At first The Great Prince dismisses Bambi's desire to reminisce about his mother ("A prince does not look back, only ahead"), but learns to value those memories. Bambi's kind heart earns a secret smile from Dad when he frees a ladybug caught in a spider's web. Bambi is also selfless and brave when a dire crisis arises, during which he leads a pack of dogs away from a doe caught in a trap. By contrast, the narcissistic bully Ronno is looked down upon, in part for saving his own hide in that tight spot.

Dad charges to Bambi's rescue. Thumper notes that dads like to answer lots of questions, and echoes his father's sage advice: "A family that plays together stays together." When Thumper's spunk borders on insolence, he's quickly humbled by a loving, no-nonsense mom.

Thumper challenges Bambi to reach new heights and tells him that a well-timed growl can calm fears ("Just be scarier than whatever's scaring you"). Dad reinforces the need for courage ("A prince may be afraid, but he can't let fear stop him from acting"). As children of the King, young Christians can apply this to their own need for bravery when the right thing to do isn't necessarily the easy thing to do. Also, Ronno is a jealous, proud deceiver bent on berating Bambi and convincing him that his father is ashamed of him—much the way Satan tries to alienate us from God. Such moments of peer conflict can be used to illuminate that spiritual parallel.

Spiritual Content

Nothing supernatural to speak of, though one scene is noteworthy for its handling of an otherworldly reunion. In a dream, Bambi's mother assures him that she's always with him, and explains that life and death occur because "everything in the forest has its season." In essence, this mirrors The Lion King's "circle of life" chat and celestial appearance of Mufasa, but without the accompanying (odd) spirituality.

Sexual Content

None. Poked by a cranky porcupine, Bambi lurches into an accidental kiss with Faline.

Violent Content

Lots of spills and thrills throughout the forest (some comical, some threatening). Bambi gets lured into an open field by hunters, whose vicious dogs charge the stunned deer before The Great Prince intervenes and tosses the canines around with his antlers. An incidental gunshot rings out. Later, Bambi dispatches several dogs, one with an avalanche of rocks and another with a kick off a cliff. Bambi and Ronno butt heads (literally) and get into scrapes. Flower blasts a dog with his God-given defense mechanism. The animals are harassed by a crotchety old porcupine who makes his point with sharp quills. A turtle bites Ronno on the nose. A ledge crumbles from beneath Bambi, causing him to fall and lie unconscious for a tense moment or two.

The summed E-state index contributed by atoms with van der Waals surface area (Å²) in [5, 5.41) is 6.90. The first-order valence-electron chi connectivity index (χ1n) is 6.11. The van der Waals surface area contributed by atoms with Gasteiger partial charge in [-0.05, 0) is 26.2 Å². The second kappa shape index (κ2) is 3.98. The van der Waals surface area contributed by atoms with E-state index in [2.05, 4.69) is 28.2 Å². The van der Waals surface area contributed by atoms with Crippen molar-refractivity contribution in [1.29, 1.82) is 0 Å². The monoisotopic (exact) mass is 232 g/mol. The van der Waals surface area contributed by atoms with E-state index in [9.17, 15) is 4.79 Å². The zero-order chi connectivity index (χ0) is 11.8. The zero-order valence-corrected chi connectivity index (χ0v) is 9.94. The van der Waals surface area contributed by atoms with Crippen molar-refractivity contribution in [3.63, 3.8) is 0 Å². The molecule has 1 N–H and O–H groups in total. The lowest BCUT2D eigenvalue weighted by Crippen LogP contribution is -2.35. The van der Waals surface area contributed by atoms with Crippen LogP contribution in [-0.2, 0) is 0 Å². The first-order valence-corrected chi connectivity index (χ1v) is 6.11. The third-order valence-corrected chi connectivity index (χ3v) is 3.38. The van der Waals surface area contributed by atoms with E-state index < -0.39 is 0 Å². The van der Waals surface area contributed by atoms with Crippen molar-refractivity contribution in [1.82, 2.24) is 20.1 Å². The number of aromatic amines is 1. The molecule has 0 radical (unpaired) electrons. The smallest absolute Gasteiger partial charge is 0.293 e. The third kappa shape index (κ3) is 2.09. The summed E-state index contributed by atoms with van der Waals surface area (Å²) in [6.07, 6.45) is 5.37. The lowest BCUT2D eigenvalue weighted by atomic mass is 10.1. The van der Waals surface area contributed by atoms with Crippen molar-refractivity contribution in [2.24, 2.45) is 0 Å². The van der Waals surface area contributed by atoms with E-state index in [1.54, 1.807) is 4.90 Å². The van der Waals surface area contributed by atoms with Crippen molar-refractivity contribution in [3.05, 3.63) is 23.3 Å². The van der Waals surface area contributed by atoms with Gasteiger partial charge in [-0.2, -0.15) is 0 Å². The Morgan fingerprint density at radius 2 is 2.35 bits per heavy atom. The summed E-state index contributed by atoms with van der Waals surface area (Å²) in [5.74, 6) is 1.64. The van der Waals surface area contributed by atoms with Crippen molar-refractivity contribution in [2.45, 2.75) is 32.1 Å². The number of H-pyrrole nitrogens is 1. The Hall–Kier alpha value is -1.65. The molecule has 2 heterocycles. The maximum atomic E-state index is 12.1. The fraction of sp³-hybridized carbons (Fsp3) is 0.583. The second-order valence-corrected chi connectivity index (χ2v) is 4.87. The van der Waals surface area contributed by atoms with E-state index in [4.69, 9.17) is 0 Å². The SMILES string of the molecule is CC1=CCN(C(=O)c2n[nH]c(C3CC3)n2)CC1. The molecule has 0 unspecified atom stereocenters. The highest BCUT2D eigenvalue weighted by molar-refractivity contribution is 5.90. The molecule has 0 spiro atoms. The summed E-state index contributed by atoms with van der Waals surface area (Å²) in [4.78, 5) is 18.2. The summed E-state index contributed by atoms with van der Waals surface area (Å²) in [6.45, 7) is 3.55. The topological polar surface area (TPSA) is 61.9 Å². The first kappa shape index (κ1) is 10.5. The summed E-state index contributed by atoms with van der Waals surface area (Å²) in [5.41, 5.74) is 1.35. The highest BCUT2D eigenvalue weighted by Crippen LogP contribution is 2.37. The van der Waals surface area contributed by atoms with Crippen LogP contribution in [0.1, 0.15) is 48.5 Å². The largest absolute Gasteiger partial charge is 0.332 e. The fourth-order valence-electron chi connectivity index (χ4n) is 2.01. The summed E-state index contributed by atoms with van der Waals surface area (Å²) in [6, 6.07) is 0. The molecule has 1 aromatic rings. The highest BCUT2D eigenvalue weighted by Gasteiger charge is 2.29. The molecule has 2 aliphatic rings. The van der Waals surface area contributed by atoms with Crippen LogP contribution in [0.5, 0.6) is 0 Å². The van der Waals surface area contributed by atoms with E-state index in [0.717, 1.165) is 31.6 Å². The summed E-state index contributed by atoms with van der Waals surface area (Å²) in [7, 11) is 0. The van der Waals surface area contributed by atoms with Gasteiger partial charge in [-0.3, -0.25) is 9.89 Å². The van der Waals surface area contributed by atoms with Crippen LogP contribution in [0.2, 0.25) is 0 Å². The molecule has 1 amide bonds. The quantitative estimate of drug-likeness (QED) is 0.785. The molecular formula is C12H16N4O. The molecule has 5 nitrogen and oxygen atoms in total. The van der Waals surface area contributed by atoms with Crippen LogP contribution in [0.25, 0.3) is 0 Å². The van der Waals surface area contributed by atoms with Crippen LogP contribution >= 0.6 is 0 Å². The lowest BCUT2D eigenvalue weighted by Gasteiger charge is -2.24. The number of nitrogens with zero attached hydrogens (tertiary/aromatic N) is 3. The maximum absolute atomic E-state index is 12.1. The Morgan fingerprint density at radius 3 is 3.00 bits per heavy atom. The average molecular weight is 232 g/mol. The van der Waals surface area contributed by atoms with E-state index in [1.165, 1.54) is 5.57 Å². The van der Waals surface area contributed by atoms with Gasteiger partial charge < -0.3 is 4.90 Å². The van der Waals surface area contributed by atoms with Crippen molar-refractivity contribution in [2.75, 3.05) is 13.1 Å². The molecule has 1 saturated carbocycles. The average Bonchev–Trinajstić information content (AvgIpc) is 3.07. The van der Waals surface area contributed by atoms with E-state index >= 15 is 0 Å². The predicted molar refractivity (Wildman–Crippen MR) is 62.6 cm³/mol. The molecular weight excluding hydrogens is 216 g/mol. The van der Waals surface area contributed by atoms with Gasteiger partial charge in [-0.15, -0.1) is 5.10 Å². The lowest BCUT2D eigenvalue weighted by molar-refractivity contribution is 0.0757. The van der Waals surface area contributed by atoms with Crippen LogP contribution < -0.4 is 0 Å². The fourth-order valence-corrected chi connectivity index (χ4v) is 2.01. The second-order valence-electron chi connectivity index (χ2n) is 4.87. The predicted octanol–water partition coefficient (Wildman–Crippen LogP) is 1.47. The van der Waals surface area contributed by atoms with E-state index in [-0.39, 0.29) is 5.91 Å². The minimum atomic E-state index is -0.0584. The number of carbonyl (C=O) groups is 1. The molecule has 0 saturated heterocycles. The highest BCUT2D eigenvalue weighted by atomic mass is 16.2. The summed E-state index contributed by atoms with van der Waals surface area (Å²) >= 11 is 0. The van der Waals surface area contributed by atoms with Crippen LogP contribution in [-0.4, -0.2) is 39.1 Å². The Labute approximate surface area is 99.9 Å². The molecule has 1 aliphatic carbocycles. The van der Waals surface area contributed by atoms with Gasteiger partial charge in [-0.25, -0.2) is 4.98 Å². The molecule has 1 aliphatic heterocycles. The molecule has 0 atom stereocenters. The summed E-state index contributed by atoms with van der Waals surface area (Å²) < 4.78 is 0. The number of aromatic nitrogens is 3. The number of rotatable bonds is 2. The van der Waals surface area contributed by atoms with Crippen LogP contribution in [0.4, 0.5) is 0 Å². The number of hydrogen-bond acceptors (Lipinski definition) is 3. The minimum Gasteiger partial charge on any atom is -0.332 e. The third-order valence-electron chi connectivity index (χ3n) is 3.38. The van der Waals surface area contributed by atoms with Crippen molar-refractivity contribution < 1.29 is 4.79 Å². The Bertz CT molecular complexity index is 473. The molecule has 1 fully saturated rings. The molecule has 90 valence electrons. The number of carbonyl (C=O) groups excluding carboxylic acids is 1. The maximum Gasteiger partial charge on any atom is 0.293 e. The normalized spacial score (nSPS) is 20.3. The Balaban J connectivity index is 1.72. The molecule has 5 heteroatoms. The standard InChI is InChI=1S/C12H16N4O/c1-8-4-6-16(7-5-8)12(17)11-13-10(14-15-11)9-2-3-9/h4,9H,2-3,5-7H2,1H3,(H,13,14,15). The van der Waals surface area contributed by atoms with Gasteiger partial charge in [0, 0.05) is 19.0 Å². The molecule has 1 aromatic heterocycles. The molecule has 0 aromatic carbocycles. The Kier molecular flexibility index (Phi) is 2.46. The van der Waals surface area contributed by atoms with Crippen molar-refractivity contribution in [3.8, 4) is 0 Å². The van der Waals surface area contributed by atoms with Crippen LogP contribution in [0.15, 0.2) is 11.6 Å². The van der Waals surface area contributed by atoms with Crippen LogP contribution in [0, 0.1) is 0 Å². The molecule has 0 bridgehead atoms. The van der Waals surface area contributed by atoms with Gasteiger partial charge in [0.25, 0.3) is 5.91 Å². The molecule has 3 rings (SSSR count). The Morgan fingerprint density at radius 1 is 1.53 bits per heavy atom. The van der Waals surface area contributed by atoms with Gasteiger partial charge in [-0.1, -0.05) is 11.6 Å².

Crude or Profane Language

Ronno says "geez" and is verbally disrespectful to his mother (who lets him get away with it).

Drug and Alcohol Content


Other Negative Elements

Is it fair to once again paint hunters as the heartless, faceless baddies? You have to admit, a sportsman with a gun and an open spot above the fireplace probably is the greatest threat to an eight-point buck. Still, not all hunters are simply out for a trophy. Some hunt for food. Others help to thin overpopulated herds and strengthen the community as a whole. Consider exploring both sides of this divisive issue with children in order to avoid the wholesale vilification of hunters.


Was anyone clamoring for a Bambi sequel? What's next, Sleeping Beauty 2: Back to Bed? In case it isn't obvious, I'm pretty skeptical when Disney raids the intellectual property vault to put a profitable new spin on an old favorite. But I must admit, I'm glad this one's here!

Bambi II overcomes a thin story and a few prefab, Disney Channel-style pop songs by throwing in plenty of cute bits and filling the screen with lush, beautiful scenery. Snowflakes. Dew on leaves. Ripples in water. Fireflies. Layers of branches. Rain striking rocks. There's even a moment when Bambi hides in deep grass from two circling black hounds who, from high above, look like swimming sharks. Moments like this show the animators' commitment to stylishly reviving an old art form at a time when anything that isn't 3-D tends to be rushed through the animation mill. Brian Pimental and his creative team find ways to bring the forest to life with light, color, shadow and texture that's a far cry from the quickie foliage in a Winnie the Pooh sequel.

Thematically, in addition to modeling kindness and courage for little ones, the film does a terrific job of stressing a boy's need for his father. The opening scene isn't afraid to put a finger in the chest of the workaholic, emotionally detached dad who considers raising a child woman's work. The rest of the tale wraps an enabling arm around that same viewer's shoulders, gently presenting the benefits (for him and for his kids) of being intimately engaged in a child's life.

Pro-social Content

Objectionable Content

Summary Advisory

Plot Summary

Christian Beliefs

Other Belief Systems

Authority Roles



Discussion Topics

Additional Comments/Notes

Episode Reviews

We hope this review was both interesting and useful. Please share it with family and friends who would benefit from it as well.

Get weekly e-news, Culture Clips & more!